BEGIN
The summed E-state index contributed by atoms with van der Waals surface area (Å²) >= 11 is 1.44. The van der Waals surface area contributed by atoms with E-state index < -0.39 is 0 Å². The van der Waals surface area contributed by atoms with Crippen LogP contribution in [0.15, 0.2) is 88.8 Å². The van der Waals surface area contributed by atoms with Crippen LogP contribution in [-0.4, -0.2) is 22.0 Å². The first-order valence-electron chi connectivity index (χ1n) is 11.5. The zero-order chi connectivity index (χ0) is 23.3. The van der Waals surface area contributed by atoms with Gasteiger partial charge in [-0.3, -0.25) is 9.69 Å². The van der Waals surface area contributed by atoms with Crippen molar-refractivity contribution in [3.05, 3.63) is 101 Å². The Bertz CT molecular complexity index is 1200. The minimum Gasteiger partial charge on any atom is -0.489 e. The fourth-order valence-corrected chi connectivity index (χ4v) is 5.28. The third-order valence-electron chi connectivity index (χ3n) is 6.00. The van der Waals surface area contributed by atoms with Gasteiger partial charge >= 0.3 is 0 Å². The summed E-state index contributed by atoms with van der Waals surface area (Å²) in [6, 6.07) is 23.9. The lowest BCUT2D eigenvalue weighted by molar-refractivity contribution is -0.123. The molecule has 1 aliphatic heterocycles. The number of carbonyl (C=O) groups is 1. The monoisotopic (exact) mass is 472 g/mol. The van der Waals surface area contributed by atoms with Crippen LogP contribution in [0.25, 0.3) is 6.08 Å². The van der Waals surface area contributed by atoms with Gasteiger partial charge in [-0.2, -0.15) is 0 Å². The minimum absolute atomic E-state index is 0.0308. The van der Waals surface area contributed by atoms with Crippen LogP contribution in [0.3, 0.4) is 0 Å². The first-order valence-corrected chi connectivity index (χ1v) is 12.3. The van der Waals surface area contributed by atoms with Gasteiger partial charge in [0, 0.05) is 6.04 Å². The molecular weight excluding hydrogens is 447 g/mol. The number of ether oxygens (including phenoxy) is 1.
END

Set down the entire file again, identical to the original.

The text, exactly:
The summed E-state index contributed by atoms with van der Waals surface area (Å²) >= 11 is 1.44. The van der Waals surface area contributed by atoms with E-state index < -0.39 is 0 Å². The van der Waals surface area contributed by atoms with Crippen LogP contribution in [0.15, 0.2) is 88.8 Å². The van der Waals surface area contributed by atoms with Crippen LogP contribution in [-0.4, -0.2) is 22.0 Å². The first-order valence-electron chi connectivity index (χ1n) is 11.5. The zero-order chi connectivity index (χ0) is 23.3. The van der Waals surface area contributed by atoms with Gasteiger partial charge in [-0.3, -0.25) is 9.69 Å². The van der Waals surface area contributed by atoms with Crippen molar-refractivity contribution in [3.05, 3.63) is 101 Å². The Bertz CT molecular complexity index is 1200. The minimum Gasteiger partial charge on any atom is -0.489 e. The fourth-order valence-corrected chi connectivity index (χ4v) is 5.28. The third-order valence-electron chi connectivity index (χ3n) is 6.00. The van der Waals surface area contributed by atoms with Gasteiger partial charge >= 0.3 is 0 Å². The summed E-state index contributed by atoms with van der Waals surface area (Å²) in [6, 6.07) is 23.9. The lowest BCUT2D eigenvalue weighted by molar-refractivity contribution is -0.123. The molecule has 1 aliphatic heterocycles. The number of carbonyl (C=O) groups is 1. The monoisotopic (exact) mass is 472 g/mol. The van der Waals surface area contributed by atoms with Crippen LogP contribution in [0.25, 0.3) is 6.08 Å². The van der Waals surface area contributed by atoms with Gasteiger partial charge in [-0.2, -0.15) is 0 Å². The minimum absolute atomic E-state index is 0.0308. The van der Waals surface area contributed by atoms with Crippen LogP contribution in [0.3, 0.4) is 0 Å². The first-order valence-corrected chi connectivity index (χ1v) is 12.3. The van der Waals surface area contributed by atoms with Gasteiger partial charge in [0, 0.05) is 6.04 Å². The molecular weight excluding hydrogens is 447 g/mol. The number of ether oxygens (including phenoxy) is 1.